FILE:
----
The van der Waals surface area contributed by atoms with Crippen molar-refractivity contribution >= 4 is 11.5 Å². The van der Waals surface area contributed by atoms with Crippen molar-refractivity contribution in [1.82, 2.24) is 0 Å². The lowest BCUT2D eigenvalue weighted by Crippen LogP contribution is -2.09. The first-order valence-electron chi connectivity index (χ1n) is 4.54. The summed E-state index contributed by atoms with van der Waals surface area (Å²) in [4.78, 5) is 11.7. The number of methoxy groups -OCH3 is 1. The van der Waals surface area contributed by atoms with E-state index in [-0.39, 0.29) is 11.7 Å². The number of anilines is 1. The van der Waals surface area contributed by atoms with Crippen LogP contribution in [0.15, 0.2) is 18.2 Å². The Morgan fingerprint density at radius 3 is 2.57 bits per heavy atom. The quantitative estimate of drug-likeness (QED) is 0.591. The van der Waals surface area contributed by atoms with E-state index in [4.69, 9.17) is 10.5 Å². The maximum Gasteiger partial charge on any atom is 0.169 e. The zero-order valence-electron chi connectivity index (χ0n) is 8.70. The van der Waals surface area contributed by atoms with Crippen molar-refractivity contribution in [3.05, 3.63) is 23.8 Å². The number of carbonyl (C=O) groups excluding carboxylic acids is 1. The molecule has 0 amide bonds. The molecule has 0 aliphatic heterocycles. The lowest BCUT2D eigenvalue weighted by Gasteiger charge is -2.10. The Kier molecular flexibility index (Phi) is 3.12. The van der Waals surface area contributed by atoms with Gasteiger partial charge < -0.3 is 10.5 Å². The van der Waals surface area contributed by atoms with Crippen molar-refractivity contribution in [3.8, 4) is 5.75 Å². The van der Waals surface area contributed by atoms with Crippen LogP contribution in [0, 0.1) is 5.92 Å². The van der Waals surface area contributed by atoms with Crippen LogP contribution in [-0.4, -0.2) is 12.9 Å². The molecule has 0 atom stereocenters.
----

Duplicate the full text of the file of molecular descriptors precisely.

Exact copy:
The van der Waals surface area contributed by atoms with Crippen molar-refractivity contribution >= 4 is 11.5 Å². The van der Waals surface area contributed by atoms with Crippen molar-refractivity contribution in [1.82, 2.24) is 0 Å². The lowest BCUT2D eigenvalue weighted by Crippen LogP contribution is -2.09. The first-order valence-electron chi connectivity index (χ1n) is 4.54. The summed E-state index contributed by atoms with van der Waals surface area (Å²) in [4.78, 5) is 11.7. The number of methoxy groups -OCH3 is 1. The van der Waals surface area contributed by atoms with E-state index in [-0.39, 0.29) is 11.7 Å². The number of anilines is 1. The van der Waals surface area contributed by atoms with Crippen LogP contribution in [0.15, 0.2) is 18.2 Å². The Morgan fingerprint density at radius 3 is 2.57 bits per heavy atom. The quantitative estimate of drug-likeness (QED) is 0.591. The van der Waals surface area contributed by atoms with E-state index in [4.69, 9.17) is 10.5 Å². The maximum Gasteiger partial charge on any atom is 0.169 e. The zero-order valence-electron chi connectivity index (χ0n) is 8.70. The van der Waals surface area contributed by atoms with Crippen molar-refractivity contribution in [3.05, 3.63) is 23.8 Å². The number of carbonyl (C=O) groups excluding carboxylic acids is 1. The molecule has 0 amide bonds. The molecule has 0 aliphatic heterocycles. The lowest BCUT2D eigenvalue weighted by Gasteiger charge is -2.10. The Kier molecular flexibility index (Phi) is 3.12. The van der Waals surface area contributed by atoms with Gasteiger partial charge < -0.3 is 10.5 Å². The van der Waals surface area contributed by atoms with Crippen molar-refractivity contribution in [3.8, 4) is 5.75 Å². The van der Waals surface area contributed by atoms with Crippen LogP contribution in [0, 0.1) is 5.92 Å². The van der Waals surface area contributed by atoms with Crippen LogP contribution in [-0.4, -0.2) is 12.9 Å². The molecule has 0 atom stereocenters.